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Protecting Our Veterans: Unmasking Military Scams

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Veterans Day is a time to celebrate those who have fought for our country, and now AARP Florida is fighting for you. According to the Federal Trade Commission (FTC), scammers stole $414 million from veterans, active duty service members and their families in 2022. Since you have sacrificed so much for our freedom, your money shouldn’t be sacrificed as well. Take a look at some common scams targeting military service members and veterans, and some best practices on how to defend yourself:

Imposter Scams

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According to the Federal Trade Commission (FTC), imposter scams continue to be the most popular form of fraud against veterans, costing them $164 million in losses last year. But how do these scams work?

Imposter fraud comes in many shapes and sizes; it occurs when a fraudster impersonates a trusted figure or entity to get a person to either send money or share their personal information – like a social security number or banking information – with the scammer. Just a few military organizations impersonated include:

- TRICARE (and other health care programs)

- U.S. Dept of Veterans Affairs (VA) personnel

- Commanding officers and ranking officials

- Local and county military service officers

- Financial institutions and lenders

Scammers also contact you using all different methods of communication – from phone calls and texts, to emails, social media, and even letters by mail – encouraging you to take immediate action. No matter how a fraudster reaches out to you, here are some tips on how to stay safe:

  • Never Share Your Personal Information: No legitimate company or agency will ever contact you out of the blue to ask you for your personal information. Never share sensitive information to anyone when you are unable to verify the identity of the other person. If you have any questions about a form of communication you received, call the organization’s official customer service number, or visit their website.
  • Don’t Click on Links in Unexpected Texts or Emails: These are commonly used in phishing scams. Clicking on any fake links can install malware on your devices, which can give them complete access to your information. Make sure to visit the company’s website directly or log into your account with the company to find the information.
  • Don’t Trust Your Caller ID: Scammers use technology to make calls look like they’re coming from legitimate companies, agencies, and members of your community. If you’re not expecting the call or don’t recognize the number, consider letting it go to voicemail – this way you can screen the information on your own time and without pressure.

PACT Act Fraud


The PACT Act, enacted into law in August 2022, expanded health care and benefits to an estimated 5 million veterans exposed to toxins during the Vietnam, Gulf War and post-9/11 eras. In a survey conducted by AARP, nearly two-thirds of service members did not know that they could receive free help filing a PACT Act claim, making them vulnerable to fraudsters.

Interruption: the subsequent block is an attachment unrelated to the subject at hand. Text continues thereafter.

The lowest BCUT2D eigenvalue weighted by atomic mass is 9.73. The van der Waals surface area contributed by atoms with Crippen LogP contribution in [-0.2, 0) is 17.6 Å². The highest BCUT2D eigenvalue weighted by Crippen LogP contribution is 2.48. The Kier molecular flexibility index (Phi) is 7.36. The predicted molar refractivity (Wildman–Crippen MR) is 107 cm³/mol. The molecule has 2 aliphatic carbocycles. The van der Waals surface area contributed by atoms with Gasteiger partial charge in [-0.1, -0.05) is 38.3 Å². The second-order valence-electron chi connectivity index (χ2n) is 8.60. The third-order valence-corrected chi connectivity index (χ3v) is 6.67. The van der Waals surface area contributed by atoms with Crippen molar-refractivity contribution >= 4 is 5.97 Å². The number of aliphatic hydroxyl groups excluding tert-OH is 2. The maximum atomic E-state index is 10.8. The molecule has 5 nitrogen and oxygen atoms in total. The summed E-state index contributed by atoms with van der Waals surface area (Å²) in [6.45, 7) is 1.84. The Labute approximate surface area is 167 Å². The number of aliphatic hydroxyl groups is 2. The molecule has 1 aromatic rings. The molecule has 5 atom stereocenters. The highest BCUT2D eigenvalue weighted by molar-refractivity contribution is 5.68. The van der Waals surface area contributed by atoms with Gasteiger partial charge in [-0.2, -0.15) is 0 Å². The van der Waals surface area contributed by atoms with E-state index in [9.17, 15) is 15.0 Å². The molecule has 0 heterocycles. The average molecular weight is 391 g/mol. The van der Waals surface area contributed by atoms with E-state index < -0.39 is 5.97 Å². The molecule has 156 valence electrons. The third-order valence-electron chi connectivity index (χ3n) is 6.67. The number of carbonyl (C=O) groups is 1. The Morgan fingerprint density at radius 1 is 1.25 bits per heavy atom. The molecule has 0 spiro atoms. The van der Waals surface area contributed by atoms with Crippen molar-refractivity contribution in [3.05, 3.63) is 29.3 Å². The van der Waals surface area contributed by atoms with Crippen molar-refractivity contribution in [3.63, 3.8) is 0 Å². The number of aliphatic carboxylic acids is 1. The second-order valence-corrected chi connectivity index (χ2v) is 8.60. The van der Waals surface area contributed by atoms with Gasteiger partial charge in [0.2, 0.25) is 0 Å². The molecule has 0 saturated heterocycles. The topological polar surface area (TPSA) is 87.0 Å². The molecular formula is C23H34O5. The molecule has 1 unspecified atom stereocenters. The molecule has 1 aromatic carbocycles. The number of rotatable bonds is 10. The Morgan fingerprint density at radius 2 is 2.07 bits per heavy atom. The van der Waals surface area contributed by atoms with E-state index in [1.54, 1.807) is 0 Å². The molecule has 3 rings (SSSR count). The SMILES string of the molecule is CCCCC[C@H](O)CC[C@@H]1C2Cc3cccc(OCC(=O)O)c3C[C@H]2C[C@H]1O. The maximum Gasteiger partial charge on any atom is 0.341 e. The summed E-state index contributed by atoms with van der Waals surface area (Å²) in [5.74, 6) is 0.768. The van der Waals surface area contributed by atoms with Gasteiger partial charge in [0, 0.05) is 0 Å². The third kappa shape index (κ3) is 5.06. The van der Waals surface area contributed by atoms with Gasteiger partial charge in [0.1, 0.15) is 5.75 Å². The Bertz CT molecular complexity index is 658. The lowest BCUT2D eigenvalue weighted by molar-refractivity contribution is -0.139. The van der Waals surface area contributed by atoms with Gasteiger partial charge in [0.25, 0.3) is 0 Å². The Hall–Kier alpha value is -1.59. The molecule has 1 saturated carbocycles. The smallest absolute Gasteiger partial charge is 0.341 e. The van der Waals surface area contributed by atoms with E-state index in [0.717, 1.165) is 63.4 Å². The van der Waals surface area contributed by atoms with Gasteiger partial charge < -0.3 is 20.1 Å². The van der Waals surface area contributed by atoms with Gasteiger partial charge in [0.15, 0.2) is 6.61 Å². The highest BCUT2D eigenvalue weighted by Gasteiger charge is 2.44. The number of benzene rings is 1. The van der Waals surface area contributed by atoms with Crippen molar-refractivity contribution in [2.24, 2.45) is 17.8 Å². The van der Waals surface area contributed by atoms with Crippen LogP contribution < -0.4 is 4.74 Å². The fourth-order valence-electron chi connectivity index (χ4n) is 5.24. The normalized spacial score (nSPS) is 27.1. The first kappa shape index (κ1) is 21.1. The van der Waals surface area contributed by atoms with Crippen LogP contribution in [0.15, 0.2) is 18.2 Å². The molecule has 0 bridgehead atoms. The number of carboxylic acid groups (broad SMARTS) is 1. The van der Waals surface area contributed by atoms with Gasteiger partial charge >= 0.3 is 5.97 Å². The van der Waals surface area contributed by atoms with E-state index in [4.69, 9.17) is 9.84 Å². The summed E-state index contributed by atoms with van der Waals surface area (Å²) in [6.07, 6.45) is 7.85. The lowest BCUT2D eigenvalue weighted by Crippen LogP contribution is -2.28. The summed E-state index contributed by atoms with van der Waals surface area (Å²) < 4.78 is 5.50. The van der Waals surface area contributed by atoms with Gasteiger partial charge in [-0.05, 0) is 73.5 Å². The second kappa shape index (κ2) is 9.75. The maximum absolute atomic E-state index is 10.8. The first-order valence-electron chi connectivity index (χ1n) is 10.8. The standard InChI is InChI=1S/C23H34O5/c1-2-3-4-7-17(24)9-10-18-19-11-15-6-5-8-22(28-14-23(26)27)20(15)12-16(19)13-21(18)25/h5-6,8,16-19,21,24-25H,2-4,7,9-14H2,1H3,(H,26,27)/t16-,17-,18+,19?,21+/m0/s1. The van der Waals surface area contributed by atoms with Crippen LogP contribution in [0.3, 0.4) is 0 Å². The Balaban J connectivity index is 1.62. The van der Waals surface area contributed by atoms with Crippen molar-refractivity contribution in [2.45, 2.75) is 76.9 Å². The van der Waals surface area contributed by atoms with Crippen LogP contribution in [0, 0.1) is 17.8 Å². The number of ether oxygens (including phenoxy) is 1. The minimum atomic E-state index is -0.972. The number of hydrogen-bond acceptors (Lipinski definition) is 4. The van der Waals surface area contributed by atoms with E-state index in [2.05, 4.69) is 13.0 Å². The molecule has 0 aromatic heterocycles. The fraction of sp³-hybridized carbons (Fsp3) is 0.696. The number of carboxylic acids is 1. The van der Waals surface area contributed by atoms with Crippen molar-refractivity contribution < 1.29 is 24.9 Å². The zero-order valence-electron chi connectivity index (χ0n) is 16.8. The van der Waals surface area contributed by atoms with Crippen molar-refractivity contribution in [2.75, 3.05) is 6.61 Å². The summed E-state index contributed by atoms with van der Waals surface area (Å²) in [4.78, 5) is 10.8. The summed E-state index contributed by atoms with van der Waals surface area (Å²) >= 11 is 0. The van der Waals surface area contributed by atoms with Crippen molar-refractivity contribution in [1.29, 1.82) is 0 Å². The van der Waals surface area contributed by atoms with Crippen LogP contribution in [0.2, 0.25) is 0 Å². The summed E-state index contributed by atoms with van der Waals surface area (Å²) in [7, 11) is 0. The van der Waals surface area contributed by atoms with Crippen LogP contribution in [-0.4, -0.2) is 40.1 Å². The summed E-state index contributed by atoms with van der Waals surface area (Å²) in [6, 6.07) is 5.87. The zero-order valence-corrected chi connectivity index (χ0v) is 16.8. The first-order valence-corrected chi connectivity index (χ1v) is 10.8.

If you need help with filing a claim, refer to the list of veteran service organizations (VSO), agents and attorneys who are accredited representatives by the VA. To begin filing a benefit request related to the PACT Act, visit or call 1-800-698-2411.

Benefit Fraud

Various American Dollar Bills

Did you know that nearly 80% of veterans and military adults are targeted by scams directly related to their benefits? Some of these scams may include unsolicited calls about getting your VA file updated, claims from disreputable “advisors” or shady lenders offering military loans or access to secret veteran benefits, and even individuals who claim they can get the VA to provide your benefits in a lump sum.

Here's some tips on how to protect yourself from military benefits scams:

  • Never Pay for Help Filing VA Benefits or Obtaining Military Records: You are entitled to receive this service for free. Veterans can also take advantage of free benefits counseling from the Florida Department of Veteran’s Affairs. free benefits counseling.
  • Never Share Your Personal Information: Do not share any form of personal, medical, financial, or VA benefit-related information with an individual, especially if you did not initiate contact. Instead, work with Veteran Service Organizations to find a representative accredited by the VA.
  • Do not sign incomplete agreements: If you receive a call or email from a law firm assisting with veteran’s benefits, it may not be trustworthy. Never sign a blank form or agreement without fully understanding what it is you’re agreeing to. Make sure you understand all terms of an agreement you wish to enter.
  • Report suspected fraud: Contact the Federal Trade Commission at and report any VA-related scams to the VA benefits hotline at 1-800-827-1000.

AARP Florida is here to serve our military community and to keep you safe from scams. Visit for local resources and tips for protecting Floridians from fraud and AARP’s Veteran Fraud Center for nationwide updates on fraud affecting those who have served and their families.

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